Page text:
Wattle

Wattle

The Wattle is an Australian icon — our floral emblem! — so here are my associations of this joyful native flower.

Origin: Australia

Family: Fabaceae
Clade: Mimosoideae
Tribe: Acacieae
Scientific Name: Acacia spp.

Folk Names: Jam tree, mulga, mimosa (Europe)
Indigenous (Noongar) Names:

  • Jam Wattle (Acacia acuminata): Mungart
  • Manna Wattle (Acacia microbotrya): Paadyang, mindalong, badjong, galyang, koonert, menna
  • Pukati (Acacia beauverdiana)
  • Red-Eyed Wattle (Acacia cyclops): Wilyawa, munyuret, woolya wah

Magical

Element: Air
Day: Sunday
Planet: Sun
Zodiac: Aquarius
Associated Celebrations: Quickening (Imbolc)

Magical Properties: Happiness, change, clarity, energy, healing, conscious mind, sleep, motherhood

Substitutions: Calendula, illyarrie, moodjar, niaouli

Botanical

Acacia is the largest genus of flowering plants in Australia.

The genus was originally named for Acacia nilotica (now Vachellia nilotica), native to Africa and the Middle East, however as of 2005 the African and American acacia species have been split into separate genus' under the tribe ‘Acacieae’. Of the ~960 species that remain Acacia, all but 14 are native to Australia, and over 500 are native to WA.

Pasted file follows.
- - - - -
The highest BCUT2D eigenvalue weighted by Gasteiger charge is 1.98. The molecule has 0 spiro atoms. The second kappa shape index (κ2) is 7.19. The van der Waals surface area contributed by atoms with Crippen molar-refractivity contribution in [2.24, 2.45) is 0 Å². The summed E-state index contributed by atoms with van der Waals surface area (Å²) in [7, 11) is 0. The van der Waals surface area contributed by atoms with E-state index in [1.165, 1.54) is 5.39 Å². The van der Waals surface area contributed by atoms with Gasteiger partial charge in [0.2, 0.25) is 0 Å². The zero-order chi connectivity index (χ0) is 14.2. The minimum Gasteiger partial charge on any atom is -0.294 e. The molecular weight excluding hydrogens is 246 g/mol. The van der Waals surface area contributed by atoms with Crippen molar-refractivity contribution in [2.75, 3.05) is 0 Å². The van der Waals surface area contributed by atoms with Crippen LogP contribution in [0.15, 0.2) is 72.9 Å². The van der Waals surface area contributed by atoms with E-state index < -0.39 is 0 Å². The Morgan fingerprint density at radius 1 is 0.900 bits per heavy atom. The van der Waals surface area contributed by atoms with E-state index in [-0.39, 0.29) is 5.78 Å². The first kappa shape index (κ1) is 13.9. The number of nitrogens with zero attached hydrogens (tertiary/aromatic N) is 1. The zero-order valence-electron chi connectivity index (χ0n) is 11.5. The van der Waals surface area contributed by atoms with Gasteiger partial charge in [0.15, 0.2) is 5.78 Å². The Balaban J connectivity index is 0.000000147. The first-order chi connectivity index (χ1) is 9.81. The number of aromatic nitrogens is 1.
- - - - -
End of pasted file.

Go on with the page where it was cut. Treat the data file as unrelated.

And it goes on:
Type: Evergreen shrubs/trees
Plant size: 0.2-20m
Leaves: Foliage ranges in colour from light or dark green to blue or silver-grey, and are divided into leaflets or phyllodes (flattened stems).
Flowers: Arranged in globular or cylindrical inflorescences of 3-130 flowers. The flowers have 5 very small petals, and the colour (cream through to gold) comes from the long stamens.
Fruit: As part of the legume family, the fruits form as pods, with hard, dark-brown oval-shaped seeds.

Etymology: Acacia is derived from akakia, the name given by early Greek botanist-physician Pedanius Dioscorides in the first century to the medicinal tree Acacia nilotica in his book Materia Medica. This name derives from the Ancient Greek word for its characteristic thorns, akis (“thorn”).

Wattle comes from the Old English watul, which refers to the interwoven branches and sticks which formed fences, walls and roofs, due to the plants being used for this purpose by early Australian colonisers.

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